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How Does Smoking Affect Your Bones

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How Does Smoking Affect Your Bones

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By Umberto Tarantino Umberto Tarantino Scilit Preprints.org Google Scholar 1, 2 , Ida Cariati Ida Cariati Scilit Preprints.org Google Scholar 1, 3 , Chiara Greggi Chiara Greggi Scilit Preprints.org Google Scholar 1, 3 , Elena Gasbarra Elena Gasbarra Scilit. org Google Scholar 1, 2 , Alberto Belluati Alberto Belluati Scilit Preprints.org Google Scholar 4 , Luigi Ciolli Luigi Ciolli Scilit Preprints.org Google Scholar 5 , Giulio Maccauro Giulio Maccauro Scilit Preprints.org Google Scholar Preprints.org Google Scholar Momolic 6 . org Google Scholar 7 , Simone Ripanti Simone Ripanti Scilit Preprints.org Google Scholar 8 , Francesco Falez Francesco Falez Scilit Preprints.org Google Scholar 5 and Maria Luisa Brandi Maria Luisa Brandi Scilit Preprints.org Google Scholar 9, *

Department of Clinical and Translational Medicine, “Tor Vergata” University of Rome, Via Montpellier 1, 00133 Rome, Italy

Why Might Smoking And Drinking Alcohol Raise The Risk Of Osteoporosis?

Department of Orthopedics and Trauma, Fondazione Policlinico Universitario A. Gemelli IRCCS, Università Cattolica del Sacro Cuore, Largo Agostino Gemelli 8, 00168 Rome, Italy

Received: 18 May 2021 / Revised: 15 June 2021 / Accepted: 16 June 2021 / Published: 21 June 2021

Cigarette smoking has a negative effect on the bone system, as it reduces bone mass and increases the risk of fractures through its direct or indirect effects on bone repair. Current evidence shows that smoking reduces bone turnover, making bones more susceptible to osteoporosis and fractures. In addition, cigarette smoke is known to have a negative effect on fracture healing, as the number of cigarettes consumed per day and years of exposure have been shown to be beneficial, even the underlying mechanisms are not fully understood. Smoking is also known to cause many medical/surgical complications resulting in longer hospital stays and increased substance use. Therefore, quitting smoking is very effective in preventing the onset of cancer. However, even when it ends, some of the effects linger decades later. Based on this evidence, the purpose of our review is to evaluate the effect of smoking on the bone system, especially on bone fractures, and to identify the pathophysiological mechanisms related to the healing of the broken As smoking is a major public health problem, it is necessary to understand the relationship between cigarette smoking and the development of arthritis in order to identify new targets for intervention.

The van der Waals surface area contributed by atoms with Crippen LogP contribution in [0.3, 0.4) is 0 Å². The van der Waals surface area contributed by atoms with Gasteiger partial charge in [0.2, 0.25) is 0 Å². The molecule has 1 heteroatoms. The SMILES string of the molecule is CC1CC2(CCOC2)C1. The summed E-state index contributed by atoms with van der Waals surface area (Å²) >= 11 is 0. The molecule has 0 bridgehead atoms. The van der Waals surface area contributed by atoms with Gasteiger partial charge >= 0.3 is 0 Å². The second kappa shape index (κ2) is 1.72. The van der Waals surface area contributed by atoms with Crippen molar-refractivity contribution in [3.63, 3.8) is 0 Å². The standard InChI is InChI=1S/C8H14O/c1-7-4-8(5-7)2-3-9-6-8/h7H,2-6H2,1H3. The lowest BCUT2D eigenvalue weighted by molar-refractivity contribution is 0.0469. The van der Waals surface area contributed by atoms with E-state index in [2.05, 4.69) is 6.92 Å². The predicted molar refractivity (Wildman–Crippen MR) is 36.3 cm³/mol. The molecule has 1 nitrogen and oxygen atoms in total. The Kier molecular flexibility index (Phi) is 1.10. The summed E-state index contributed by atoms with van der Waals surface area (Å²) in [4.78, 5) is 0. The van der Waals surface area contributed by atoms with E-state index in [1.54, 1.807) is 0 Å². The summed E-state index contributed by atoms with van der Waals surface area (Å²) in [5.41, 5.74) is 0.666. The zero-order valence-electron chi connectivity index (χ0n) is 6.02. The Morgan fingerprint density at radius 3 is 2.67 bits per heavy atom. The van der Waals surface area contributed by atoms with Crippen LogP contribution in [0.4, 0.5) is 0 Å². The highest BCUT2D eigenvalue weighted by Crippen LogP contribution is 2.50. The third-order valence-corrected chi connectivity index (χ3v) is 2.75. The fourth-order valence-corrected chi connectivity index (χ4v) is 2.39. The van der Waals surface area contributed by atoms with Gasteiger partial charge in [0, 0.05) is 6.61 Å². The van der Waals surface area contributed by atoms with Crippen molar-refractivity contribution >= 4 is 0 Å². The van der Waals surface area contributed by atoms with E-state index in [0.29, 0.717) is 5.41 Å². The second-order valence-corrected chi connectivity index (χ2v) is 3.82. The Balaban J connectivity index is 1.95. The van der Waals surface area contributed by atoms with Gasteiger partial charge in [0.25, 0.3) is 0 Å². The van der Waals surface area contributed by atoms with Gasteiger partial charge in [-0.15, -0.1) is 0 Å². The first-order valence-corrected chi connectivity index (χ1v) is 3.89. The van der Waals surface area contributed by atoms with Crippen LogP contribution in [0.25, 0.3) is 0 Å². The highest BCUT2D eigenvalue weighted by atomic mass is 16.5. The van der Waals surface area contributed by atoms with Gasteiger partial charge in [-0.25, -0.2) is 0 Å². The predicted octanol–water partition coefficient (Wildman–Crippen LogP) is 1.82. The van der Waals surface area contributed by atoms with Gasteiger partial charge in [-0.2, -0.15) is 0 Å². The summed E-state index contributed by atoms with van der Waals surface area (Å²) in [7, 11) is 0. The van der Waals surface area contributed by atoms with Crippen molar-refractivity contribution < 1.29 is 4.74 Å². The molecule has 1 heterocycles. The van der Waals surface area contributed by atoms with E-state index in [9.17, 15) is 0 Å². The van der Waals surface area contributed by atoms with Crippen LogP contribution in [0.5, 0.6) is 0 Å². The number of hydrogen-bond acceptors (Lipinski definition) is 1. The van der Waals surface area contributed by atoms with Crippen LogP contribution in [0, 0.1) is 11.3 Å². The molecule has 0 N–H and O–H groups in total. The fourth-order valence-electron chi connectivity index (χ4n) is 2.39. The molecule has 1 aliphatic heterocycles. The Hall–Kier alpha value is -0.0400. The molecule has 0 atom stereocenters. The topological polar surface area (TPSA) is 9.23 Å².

Cigarette smoking is known to have a negative effect on many systems of the human body, and is considered one of the main risk factors for the occurrence of non-communicable diseases, which kill nearly 6 million people every year [1, 2, 3] , 4] . In addition, although the number of smokers has decreased each year, the number of smokers has increased due to population growth [5].

The Toxic Truth About Smoking

In recent years, many studies have been conducted on the relationship between smoking and cardiovascular diseases, confirming the relationship between smoking and cardiovascular disease, periodontitis, osteoporosis , and fracture damage [6]. This relationship is related to the negative effects of smoking on bone turnover, with increased bone fragility [7, 8]. In addition, several studies have shown how long-term smoking is associated with decreased muscle function and sarcopenia [9, 10].

Based on this evidence, in this review we have examined the recently published literature and summarized the scientific evidence on the effects of smoking on bone, with the aim of analyzing the collected in relation to molecular and molecular methods.